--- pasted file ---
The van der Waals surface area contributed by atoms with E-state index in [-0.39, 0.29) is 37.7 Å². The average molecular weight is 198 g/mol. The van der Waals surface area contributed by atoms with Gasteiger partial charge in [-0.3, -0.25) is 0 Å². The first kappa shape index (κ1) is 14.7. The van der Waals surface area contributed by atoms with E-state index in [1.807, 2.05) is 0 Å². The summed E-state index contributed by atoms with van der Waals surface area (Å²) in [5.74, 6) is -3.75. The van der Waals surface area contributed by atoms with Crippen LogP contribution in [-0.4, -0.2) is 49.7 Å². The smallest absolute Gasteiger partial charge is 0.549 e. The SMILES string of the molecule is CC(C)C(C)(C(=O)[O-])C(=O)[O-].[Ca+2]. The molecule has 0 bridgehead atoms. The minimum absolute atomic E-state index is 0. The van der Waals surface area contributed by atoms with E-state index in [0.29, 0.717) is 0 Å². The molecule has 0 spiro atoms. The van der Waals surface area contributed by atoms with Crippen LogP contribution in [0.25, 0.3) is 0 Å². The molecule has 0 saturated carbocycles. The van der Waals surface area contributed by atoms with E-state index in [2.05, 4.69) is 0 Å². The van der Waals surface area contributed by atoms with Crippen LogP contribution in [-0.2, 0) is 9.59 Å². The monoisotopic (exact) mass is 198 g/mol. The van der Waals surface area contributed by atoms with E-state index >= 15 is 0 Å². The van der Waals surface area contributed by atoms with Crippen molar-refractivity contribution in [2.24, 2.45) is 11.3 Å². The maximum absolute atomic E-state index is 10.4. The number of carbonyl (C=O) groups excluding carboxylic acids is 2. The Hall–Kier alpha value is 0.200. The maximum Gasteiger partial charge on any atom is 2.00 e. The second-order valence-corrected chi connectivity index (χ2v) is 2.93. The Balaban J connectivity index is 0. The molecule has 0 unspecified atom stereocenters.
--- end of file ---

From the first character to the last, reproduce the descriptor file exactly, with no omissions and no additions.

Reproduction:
The van der Waals surface area contributed by atoms with E-state index in [-0.39, 0.29) is 37.7 Å². The average molecular weight is 198 g/mol. The van der Waals surface area contributed by atoms with Gasteiger partial charge in [-0.3, -0.25) is 0 Å². The first kappa shape index (κ1) is 14.7. The van der Waals surface area contributed by atoms with E-state index in [1.807, 2.05) is 0 Å². The summed E-state index contributed by atoms with van der Waals surface area (Å²) in [5.74, 6) is -3.75. The van der Waals surface area contributed by atoms with Crippen LogP contribution in [-0.4, -0.2) is 49.7 Å². The smallest absolute Gasteiger partial charge is 0.549 e. The SMILES string of the molecule is CC(C)C(C)(C(=O)[O-])C(=O)[O-].[Ca+2]. The molecule has 0 bridgehead atoms. The minimum absolute atomic E-state index is 0. The van der Waals surface area contributed by atoms with E-state index in [0.29, 0.717) is 0 Å². The molecule has 0 spiro atoms. The van der Waals surface area contributed by atoms with Crippen LogP contribution in [0.25, 0.3) is 0 Å². The molecule has 0 saturated carbocycles. The van der Waals surface area contributed by atoms with E-state index in [2.05, 4.69) is 0 Å². The van der Waals surface area contributed by atoms with Crippen LogP contribution in [-0.2, 0) is 9.59 Å². The monoisotopic (exact) mass is 198 g/mol. The van der Waals surface area contributed by atoms with E-state index >= 15 is 0 Å². The van der Waals surface area contributed by atoms with Crippen molar-refractivity contribution in [2.24, 2.45) is 11.3 Å². The maximum absolute atomic E-state index is 10.4. The number of carbonyl (C=O) groups excluding carboxylic acids is 2. The Hall–Kier alpha value is 0.200. The maximum Gasteiger partial charge on any atom is 2.00 e. The second-order valence-corrected chi connectivity index (χ2v) is 2.93. The Balaban J connectivity index is 0. The molecule has 0 unspecified atom stereocenters.